Archive for November 2009

It’s not personal, it’s business

November 29, 2009

The title of this blog is Al Pacino’s famous Godfather quote before he gunned down a New York Police Captain. I am in a quandary of the same sort however I won’t be shooting any policeman that’s for sure. My problem is all about misunderstandings.

The header at the top of this page shows a photograph of my hard working secretary climbing the mountain of paperwork. She’s a bit of a dare devil and I always worry that she might fall. She doesn’t believe in harnesses or ladders. However, to any casual reader who stumbles across these economic articles they might think that she is me. I could be mistaken for a woman.

Having never worn a kilt in my life- it’s only the haddies from the highlands and east coast who don this- and not having a preference to wear make-up or high heels, to clear up any confusion I am thinking of dropping her from the page. This is a very hard business decision and could be referred to the Financial Services Authority. I’m also having nightmares of what work would be like without her.

There is a more serious misunderstanding.

My wife has visited the office a few times and she has told me to get rid of my secretary. I try to explain to her that good secretaries are hard to come by and there is nothing funny going on between us. Disastrously, my wife called one day when I was “lending a hand” to help my secretary up the mountain.

As you can imagine marital relations were strained for awhile. Poor JW was cooking his own meals and banished to the spare room. My Pacino impersonation and “It’s not personal, it’s strictly business” cut no ice with the frosty missus. Running out of ideas as a last resort I had to tell the truth. She’s only a random cut and paste photograph on a blog page and I don’t know her name or favourite colour or anything.

Relenting slightly, MrsW concurred that the secretary is good at her job and the company is rather busy at the moment. Phew! My next problem is telling my wife we’re so busy I might be employing another secretary. This lady’s CV was very impressive.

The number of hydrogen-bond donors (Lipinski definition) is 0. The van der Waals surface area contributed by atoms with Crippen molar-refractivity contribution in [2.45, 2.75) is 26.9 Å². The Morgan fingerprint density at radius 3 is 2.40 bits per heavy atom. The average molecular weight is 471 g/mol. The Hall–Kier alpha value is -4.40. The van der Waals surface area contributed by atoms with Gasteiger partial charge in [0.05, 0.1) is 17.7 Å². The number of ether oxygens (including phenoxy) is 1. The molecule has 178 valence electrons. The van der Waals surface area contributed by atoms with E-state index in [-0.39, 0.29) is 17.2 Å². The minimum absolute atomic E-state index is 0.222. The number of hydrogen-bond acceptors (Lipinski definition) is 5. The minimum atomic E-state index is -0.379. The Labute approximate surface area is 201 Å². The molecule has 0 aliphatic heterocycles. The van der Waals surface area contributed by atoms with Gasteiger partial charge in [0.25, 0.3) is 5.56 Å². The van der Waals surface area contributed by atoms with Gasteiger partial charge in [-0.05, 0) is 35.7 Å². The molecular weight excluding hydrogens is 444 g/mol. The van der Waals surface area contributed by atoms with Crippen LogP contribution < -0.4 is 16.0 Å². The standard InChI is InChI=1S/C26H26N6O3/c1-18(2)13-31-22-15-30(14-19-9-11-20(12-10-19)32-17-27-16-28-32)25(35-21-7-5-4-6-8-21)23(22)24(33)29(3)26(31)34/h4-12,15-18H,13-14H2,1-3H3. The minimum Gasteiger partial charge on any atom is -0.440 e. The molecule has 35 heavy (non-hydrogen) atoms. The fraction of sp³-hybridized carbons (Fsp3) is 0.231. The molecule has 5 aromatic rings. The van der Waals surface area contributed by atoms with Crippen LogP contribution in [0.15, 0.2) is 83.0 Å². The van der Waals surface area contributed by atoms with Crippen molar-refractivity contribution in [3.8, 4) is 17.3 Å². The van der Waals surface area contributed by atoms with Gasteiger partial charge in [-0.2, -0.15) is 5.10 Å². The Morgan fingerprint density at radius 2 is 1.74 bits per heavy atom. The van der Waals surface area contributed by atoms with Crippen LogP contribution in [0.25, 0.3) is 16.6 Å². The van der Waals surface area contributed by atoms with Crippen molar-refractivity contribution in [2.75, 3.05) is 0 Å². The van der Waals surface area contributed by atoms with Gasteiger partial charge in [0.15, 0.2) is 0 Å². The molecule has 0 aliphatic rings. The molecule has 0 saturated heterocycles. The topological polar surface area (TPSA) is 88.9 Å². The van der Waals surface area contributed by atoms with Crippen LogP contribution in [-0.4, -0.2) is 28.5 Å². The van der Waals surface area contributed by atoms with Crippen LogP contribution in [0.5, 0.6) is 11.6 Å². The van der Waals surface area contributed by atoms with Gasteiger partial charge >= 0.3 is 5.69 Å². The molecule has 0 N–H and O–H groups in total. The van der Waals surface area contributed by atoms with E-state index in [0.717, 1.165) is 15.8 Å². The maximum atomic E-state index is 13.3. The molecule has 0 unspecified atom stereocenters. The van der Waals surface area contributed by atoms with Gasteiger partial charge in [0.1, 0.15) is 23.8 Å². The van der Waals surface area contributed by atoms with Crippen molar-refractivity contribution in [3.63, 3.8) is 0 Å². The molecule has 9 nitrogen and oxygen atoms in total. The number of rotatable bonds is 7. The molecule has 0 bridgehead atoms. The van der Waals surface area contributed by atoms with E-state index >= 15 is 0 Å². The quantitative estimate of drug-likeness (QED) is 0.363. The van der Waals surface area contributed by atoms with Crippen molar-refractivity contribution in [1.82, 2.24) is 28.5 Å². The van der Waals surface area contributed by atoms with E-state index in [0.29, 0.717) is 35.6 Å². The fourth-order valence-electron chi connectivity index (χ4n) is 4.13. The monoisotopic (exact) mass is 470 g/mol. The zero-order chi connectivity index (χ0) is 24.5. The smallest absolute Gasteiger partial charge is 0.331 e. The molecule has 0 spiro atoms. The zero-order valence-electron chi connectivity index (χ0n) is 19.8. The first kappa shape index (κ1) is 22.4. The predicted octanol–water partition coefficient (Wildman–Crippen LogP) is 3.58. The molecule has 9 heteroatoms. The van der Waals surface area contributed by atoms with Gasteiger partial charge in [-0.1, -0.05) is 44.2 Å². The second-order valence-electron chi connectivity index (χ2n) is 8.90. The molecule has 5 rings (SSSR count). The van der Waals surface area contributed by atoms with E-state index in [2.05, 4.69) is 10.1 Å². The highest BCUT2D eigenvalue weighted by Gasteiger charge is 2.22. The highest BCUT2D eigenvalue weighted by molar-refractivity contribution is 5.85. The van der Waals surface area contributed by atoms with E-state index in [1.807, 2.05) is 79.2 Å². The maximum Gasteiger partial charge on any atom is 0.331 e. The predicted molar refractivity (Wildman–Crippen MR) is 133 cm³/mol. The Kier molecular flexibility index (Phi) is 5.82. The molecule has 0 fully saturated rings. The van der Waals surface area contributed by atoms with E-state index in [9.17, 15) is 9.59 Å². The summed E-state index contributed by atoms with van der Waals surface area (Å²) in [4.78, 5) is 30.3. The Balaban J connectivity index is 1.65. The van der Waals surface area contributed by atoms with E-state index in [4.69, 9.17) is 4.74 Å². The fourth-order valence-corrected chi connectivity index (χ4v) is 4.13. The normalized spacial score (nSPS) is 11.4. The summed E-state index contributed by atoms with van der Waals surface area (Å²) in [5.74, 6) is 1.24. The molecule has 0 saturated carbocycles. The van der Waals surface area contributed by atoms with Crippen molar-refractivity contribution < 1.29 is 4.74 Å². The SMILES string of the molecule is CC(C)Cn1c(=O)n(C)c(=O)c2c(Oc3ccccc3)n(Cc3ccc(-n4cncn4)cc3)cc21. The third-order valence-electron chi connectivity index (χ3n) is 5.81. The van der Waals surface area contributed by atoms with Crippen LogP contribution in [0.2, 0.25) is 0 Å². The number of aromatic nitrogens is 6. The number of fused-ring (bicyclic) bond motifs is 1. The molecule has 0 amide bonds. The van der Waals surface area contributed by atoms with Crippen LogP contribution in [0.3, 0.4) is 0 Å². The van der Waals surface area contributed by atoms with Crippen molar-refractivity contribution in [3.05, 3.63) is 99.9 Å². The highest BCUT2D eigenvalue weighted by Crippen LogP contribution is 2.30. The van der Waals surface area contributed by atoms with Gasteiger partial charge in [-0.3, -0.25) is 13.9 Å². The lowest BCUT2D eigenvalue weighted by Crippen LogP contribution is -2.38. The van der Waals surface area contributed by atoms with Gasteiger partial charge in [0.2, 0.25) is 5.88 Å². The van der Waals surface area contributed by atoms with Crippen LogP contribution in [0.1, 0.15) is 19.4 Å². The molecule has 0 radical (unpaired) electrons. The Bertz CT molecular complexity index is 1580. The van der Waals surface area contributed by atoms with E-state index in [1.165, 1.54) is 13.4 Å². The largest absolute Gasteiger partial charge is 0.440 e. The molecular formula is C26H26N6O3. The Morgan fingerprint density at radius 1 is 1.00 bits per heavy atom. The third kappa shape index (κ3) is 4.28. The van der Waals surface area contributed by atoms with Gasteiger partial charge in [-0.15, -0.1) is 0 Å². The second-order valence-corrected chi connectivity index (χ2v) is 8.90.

Cereal Wars

November 25, 2009

Breakfast is the first meal of the day and the most important. Some like it hot but the “coldy” breakfast foods have raised the temperature in their struggle to win the Battle of the Cereals. Billy Joel referenced the Cola Wars- a subject dear to my heart- in his historical epic We Didn’t Start the Fire; this will need to be changed in re-issues to reflect the current cornflake, I mean conflict.

Aggressive advertising to entice floating oatmeal eaters began when the leading producer of convenience foods, Kellogg’s, signed American rapper 50 Cent to sing/rap a new song about their products . Eat my Cereal looks destined for the top spot in the charts and there’s a good chance it will be sung at next year’s Superbowl.

(The big fella after scoffing his Frosties)

Half the song by half a Buck is bleeped out on account of the word count of *bleep*. (Eminem, eat your heart out). What are interesting about the lyrics are the diverse words that rhyme with cereal and fit into the song. Menial, magisterial, bacterial, imperial, genial, custodial, serial (bet that one took him awhile) gubernatorial and my favourite, Presbyterial. Well done, Ten-Bob. Weetabix, not to be outdone, have asked Dollar (80’s pop group) to appear on their adverts singing their classic tune- Weetabix gotta hold on me.

Naturally the milk industry is staying neutral and gave out a Mooted response. A slightly acidic comment, off the record, by an insider said “Who eats cereal dry? Answer-no one. Milk and cereal go together like pepper ‘n salt, fork ‘n knife, tongs ‘n hammer, Dec ‘n Ant.” Bemused I vowed that one morning I will eat my porridge dry ‘n cold.